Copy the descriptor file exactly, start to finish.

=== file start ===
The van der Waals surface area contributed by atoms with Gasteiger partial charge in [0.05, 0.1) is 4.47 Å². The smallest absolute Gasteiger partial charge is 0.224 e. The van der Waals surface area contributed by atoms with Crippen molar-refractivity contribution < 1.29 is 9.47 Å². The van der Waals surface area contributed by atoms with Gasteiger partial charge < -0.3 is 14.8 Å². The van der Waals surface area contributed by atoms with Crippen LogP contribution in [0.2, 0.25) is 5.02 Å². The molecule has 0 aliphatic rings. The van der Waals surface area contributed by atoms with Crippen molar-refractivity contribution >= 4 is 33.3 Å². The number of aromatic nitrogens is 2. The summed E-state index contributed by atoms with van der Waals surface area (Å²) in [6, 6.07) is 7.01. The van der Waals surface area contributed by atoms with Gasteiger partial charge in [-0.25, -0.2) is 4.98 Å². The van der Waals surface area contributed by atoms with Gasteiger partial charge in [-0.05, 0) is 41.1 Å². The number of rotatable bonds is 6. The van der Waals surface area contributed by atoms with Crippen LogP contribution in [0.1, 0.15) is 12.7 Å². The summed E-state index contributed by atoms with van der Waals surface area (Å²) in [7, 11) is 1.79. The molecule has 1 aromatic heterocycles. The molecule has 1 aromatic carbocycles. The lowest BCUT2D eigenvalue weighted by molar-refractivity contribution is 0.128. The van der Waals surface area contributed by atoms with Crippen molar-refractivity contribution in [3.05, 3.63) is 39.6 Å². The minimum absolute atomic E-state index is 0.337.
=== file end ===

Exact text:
The van der Waals surface area contributed by atoms with Gasteiger partial charge in [0.05, 0.1) is 4.47 Å². The smallest absolute Gasteiger partial charge is 0.224 e. The van der Waals surface area contributed by atoms with Crippen molar-refractivity contribution < 1.29 is 9.47 Å². The van der Waals surface area contributed by atoms with Gasteiger partial charge < -0.3 is 14.8 Å². The van der Waals surface area contributed by atoms with Crippen LogP contribution in [0.2, 0.25) is 5.02 Å². The molecule has 0 aliphatic rings. The van der Waals surface area contributed by atoms with Crippen molar-refractivity contribution >= 4 is 33.3 Å². The number of aromatic nitrogens is 2. The summed E-state index contributed by atoms with van der Waals surface area (Å²) in [6, 6.07) is 7.01. The van der Waals surface area contributed by atoms with Gasteiger partial charge in [-0.25, -0.2) is 4.98 Å². The van der Waals surface area contributed by atoms with Gasteiger partial charge in [-0.05, 0) is 41.1 Å². The number of rotatable bonds is 6. The van der Waals surface area contributed by atoms with Crippen LogP contribution in [0.1, 0.15) is 12.7 Å². The summed E-state index contributed by atoms with van der Waals surface area (Å²) in [7, 11) is 1.79. The molecule has 1 aromatic heterocycles. The molecule has 1 aromatic carbocycles. The lowest BCUT2D eigenvalue weighted by molar-refractivity contribution is 0.128. The van der Waals surface area contributed by atoms with Crippen molar-refractivity contribution in [3.05, 3.63) is 39.6 Å². The minimum absolute atomic E-state index is 0.337.